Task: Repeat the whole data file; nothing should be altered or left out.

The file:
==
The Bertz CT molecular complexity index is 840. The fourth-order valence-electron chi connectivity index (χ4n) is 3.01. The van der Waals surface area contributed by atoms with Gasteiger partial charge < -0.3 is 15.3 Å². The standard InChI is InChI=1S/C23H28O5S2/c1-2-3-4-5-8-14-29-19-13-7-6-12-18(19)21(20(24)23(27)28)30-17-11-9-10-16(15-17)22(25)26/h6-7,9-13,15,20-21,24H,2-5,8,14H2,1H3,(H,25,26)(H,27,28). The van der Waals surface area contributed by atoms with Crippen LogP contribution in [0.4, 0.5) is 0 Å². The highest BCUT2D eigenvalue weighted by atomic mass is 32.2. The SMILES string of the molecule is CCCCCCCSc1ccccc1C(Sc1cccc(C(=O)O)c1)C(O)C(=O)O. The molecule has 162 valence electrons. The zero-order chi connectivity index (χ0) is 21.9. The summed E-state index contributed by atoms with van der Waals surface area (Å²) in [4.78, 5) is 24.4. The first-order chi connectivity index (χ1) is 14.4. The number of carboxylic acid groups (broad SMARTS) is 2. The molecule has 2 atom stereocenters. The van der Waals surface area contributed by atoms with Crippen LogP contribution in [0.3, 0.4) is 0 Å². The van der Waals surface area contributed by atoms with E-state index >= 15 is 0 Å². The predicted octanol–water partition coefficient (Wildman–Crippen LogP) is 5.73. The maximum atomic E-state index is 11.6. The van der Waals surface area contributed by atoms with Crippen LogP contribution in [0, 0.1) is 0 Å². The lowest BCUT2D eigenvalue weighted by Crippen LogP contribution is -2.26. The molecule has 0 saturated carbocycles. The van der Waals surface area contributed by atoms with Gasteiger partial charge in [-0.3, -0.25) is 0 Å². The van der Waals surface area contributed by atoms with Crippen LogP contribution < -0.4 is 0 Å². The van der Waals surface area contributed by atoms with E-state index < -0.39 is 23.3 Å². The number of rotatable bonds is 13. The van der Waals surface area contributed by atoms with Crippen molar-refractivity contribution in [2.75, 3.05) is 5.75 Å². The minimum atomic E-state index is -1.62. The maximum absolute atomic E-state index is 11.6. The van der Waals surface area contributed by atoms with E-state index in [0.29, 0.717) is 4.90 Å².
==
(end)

The Bertz CT molecular complexity index is 840. The fourth-order valence-electron chi connectivity index (χ4n) is 3.01. The van der Waals surface area contributed by atoms with Gasteiger partial charge < -0.3 is 15.3 Å². The standard InChI is InChI=1S/C23H28O5S2/c1-2-3-4-5-8-14-29-19-13-7-6-12-18(19)21(20(24)23(27)28)30-17-11-9-10-16(15-17)22(25)26/h6-7,9-13,15,20-21,24H,2-5,8,14H2,1H3,(H,25,26)(H,27,28). The van der Waals surface area contributed by atoms with Crippen LogP contribution in [0.4, 0.5) is 0 Å². The highest BCUT2D eigenvalue weighted by atomic mass is 32.2. The SMILES string of the molecule is CCCCCCCSc1ccccc1C(Sc1cccc(C(=O)O)c1)C(O)C(=O)O. The molecule has 162 valence electrons. The zero-order chi connectivity index (χ0) is 21.9. The summed E-state index contributed by atoms with van der Waals surface area (Å²) in [4.78, 5) is 24.4. The first-order chi connectivity index (χ1) is 14.4. The number of carboxylic acid groups (broad SMARTS) is 2. The molecule has 2 atom stereocenters. The van der Waals surface area contributed by atoms with Crippen LogP contribution in [0.3, 0.4) is 0 Å². The van der Waals surface area contributed by atoms with E-state index >= 15 is 0 Å². The predicted octanol–water partition coefficient (Wildman–Crippen LogP) is 5.73. The maximum atomic E-state index is 11.6. The van der Waals surface area contributed by atoms with Crippen LogP contribution in [0, 0.1) is 0 Å². The lowest BCUT2D eigenvalue weighted by Crippen LogP contribution is -2.26. The molecule has 0 saturated carbocycles. The van der Waals surface area contributed by atoms with Gasteiger partial charge in [-0.3, -0.25) is 0 Å². The van der Waals surface area contributed by atoms with Crippen LogP contribution < -0.4 is 0 Å². The van der Waals surface area contributed by atoms with E-state index < -0.39 is 23.3 Å². The number of rotatable bonds is 13. The van der Waals surface area contributed by atoms with Crippen molar-refractivity contribution in [2.75, 3.05) is 5.75 Å². The minimum atomic E-state index is -1.62. The maximum absolute atomic E-state index is 11.6. The van der Waals surface area contributed by atoms with E-state index in [0.29, 0.717) is 4.90 Å².